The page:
Why Didn’t Lynne Abraham Prosecute a Cop Who Shot a 20-Year-Old in the Back?

Today, she says she would have done things differently.

Lynne Abraham | Photo by Jeff Fusco.

Lynne Abraham | Photo by Jeff Fusco

Before Michael Brown and Eric Garner were household names, an off-duty police sergeant shot Lawrence Allen in the back in Philadelphia on Nov. 17, 2008.

Allen was paralyzed and, three months later, he died. He was 20 years old.

Lynne Abraham, the city’s district attorney at the time, decided not to press charges against Sgt. Chauncey Ellison, the cop who shot Allen, or his then-girlfriend, Officer Robin Fortune, who was involved in the melee.

Allen’s family was furious. “How could you say it’s not murder?” his father asked the Daily News in 2010. “My son suffered like a wounded animal until he died.”

Six-and-a-half years later, Abraham is running for mayor and police-involved killings are a source of major controversy throughout the nation. The U.S. Department of Justice just issued a critical report on police shootings in Philadelphia. And, most saliently, Ellison and Fortune were convicted of reckless endangerment when District Attorney Seth Williams reopened the case after succeeding Abraham.

If she could do it all over again, would Abraham still have chosen not to prosecute? And will that decision come back to haunt her in the mayor’s race?

First, some backstory: In 2008, according to newspaper reports, Allen was friends with a teenager who stole a pizza from Sgt. Ellison’s son. The police sergeant and Officer Fortune tracked the thief down to Allen’s block, where witnesses say Allen tried to diffuse the situation and even offered to pay for the pie.

What happened next is hotly disputed. Ellison says Allen pulled a gun on him, and Ellison then shot Allen in self defense. Some witnesses say Allen indeed appeared to draw a gun; others say he was unarmed.

After Williams brought the case back to life, a jury deadlocked on a charge of manslaughter against Ellison. But Common Pleas Judge Sandy L.V. Byrd sentenced both Ellison and Fortune to 11 1/2 to 23 months in prison for charges of reckless endangerment.

“This is not your typical ‘recklessly endangering another person’ case,” Byrd said at the time, “and it calls for a sentence above the guidelines.”

Which brings us back to Abraham.

As it turns out, she says she would handle the case differently today. She would charge Ellison and Fortune with reckless endangerment “given the circumstances that we know now, and the evidence that we have now about the temper of the community, if you will.”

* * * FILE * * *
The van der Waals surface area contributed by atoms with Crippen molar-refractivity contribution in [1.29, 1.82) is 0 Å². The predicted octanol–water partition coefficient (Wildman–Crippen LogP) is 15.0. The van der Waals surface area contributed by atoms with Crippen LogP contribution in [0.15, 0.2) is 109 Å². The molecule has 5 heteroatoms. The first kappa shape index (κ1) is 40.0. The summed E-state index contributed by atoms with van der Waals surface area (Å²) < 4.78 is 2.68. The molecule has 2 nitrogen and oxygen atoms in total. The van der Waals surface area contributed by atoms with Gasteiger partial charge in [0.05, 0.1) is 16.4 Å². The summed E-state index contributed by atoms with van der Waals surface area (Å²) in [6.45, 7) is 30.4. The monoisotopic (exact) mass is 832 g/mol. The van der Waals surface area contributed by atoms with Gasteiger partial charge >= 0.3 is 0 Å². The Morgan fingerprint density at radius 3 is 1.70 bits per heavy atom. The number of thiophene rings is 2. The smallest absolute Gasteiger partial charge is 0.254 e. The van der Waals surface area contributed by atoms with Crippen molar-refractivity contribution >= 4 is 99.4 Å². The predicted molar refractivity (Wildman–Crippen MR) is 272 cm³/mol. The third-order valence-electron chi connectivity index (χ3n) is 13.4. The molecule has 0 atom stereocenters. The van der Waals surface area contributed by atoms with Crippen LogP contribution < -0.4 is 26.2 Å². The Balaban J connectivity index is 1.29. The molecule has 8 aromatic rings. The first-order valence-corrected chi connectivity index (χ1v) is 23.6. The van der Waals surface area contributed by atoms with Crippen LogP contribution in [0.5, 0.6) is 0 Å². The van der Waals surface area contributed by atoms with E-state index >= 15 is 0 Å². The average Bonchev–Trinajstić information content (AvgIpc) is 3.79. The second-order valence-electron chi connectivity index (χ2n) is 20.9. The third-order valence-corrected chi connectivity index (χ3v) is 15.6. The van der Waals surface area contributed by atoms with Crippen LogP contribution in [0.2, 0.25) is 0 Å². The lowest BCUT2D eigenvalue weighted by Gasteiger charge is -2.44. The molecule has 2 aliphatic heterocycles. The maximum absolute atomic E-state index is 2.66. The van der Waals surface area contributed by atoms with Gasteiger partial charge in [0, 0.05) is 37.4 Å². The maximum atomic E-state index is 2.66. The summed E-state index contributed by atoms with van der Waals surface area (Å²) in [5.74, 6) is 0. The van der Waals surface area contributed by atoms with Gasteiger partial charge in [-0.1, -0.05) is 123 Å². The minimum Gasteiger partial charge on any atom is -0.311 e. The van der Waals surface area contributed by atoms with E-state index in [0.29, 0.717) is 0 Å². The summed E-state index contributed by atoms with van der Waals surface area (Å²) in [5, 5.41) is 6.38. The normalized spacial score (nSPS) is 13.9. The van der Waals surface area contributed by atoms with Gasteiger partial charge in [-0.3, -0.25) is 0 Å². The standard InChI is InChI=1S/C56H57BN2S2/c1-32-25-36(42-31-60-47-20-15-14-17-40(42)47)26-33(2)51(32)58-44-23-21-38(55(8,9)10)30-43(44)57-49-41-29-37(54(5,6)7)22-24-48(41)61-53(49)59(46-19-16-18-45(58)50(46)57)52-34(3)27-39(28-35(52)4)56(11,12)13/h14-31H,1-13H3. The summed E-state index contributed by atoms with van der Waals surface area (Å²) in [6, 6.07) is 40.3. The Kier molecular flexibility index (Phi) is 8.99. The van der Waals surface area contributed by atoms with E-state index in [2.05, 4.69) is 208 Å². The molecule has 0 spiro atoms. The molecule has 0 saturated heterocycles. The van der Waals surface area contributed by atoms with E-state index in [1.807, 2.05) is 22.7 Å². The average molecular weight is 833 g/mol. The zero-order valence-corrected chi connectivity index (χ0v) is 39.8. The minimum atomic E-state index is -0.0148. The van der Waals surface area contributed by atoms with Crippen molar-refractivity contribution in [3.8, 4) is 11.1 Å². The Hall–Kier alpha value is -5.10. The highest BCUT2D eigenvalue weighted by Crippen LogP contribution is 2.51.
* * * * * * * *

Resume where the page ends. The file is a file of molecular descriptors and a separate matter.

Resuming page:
However, Abraham says she remains confident in her decision to not charge the cops with manslaughter, partly because “Mr. Allen was armed,” and that escalated matters, she says.

“The evidence is clearly insufficient as a matter of law to sustain manslaughter charges, and that is evidenced by the fact that the jury was unable to reach a verdict on that issue,” says Abraham.

No gun was ever found near Allen’s body or in his house.

Abraham’s record as D.A. is inarguably one of her greatest strengths as a mayoral candidate. It has given her more name recognition than any of her opponents, as well as a base of supporters, including some African-Americans, who are deeply concerned with crime.

But her long record also leaves her vulnerable to attack. Will one of her contenders (or the super PACS backing them) highlight this case as an example of her being soft on crime by cops? Would that hurt her chances in the May 19th primary election? A poll commissioned by a pro-Jim Kenney group found that she has already fallen behind him and state Sen. Anthony Williams, though she started as the race’s frontrunner, according to her own internal polling.

Abraham, for her part, says that as district attorney, she recommended in 2009 that Ellison and Fortune be fired. They were terminated in 2010.

“I said to the police commissioner in a letter that Sgt. Ellison and Fortune were unfit to be police officers,” she says, “because of their utter lack of judgement.”

Abraham also says that she supports the recommendations made by the Department of Justice to address police shootings in Philadelphia, as well as those made by President Barack Obama’s Task Force on 21st Century Policing.

“I’ve already come out embracing those two reports,” she says, adding that their suggested reforms are “the best way to address all of those issues.”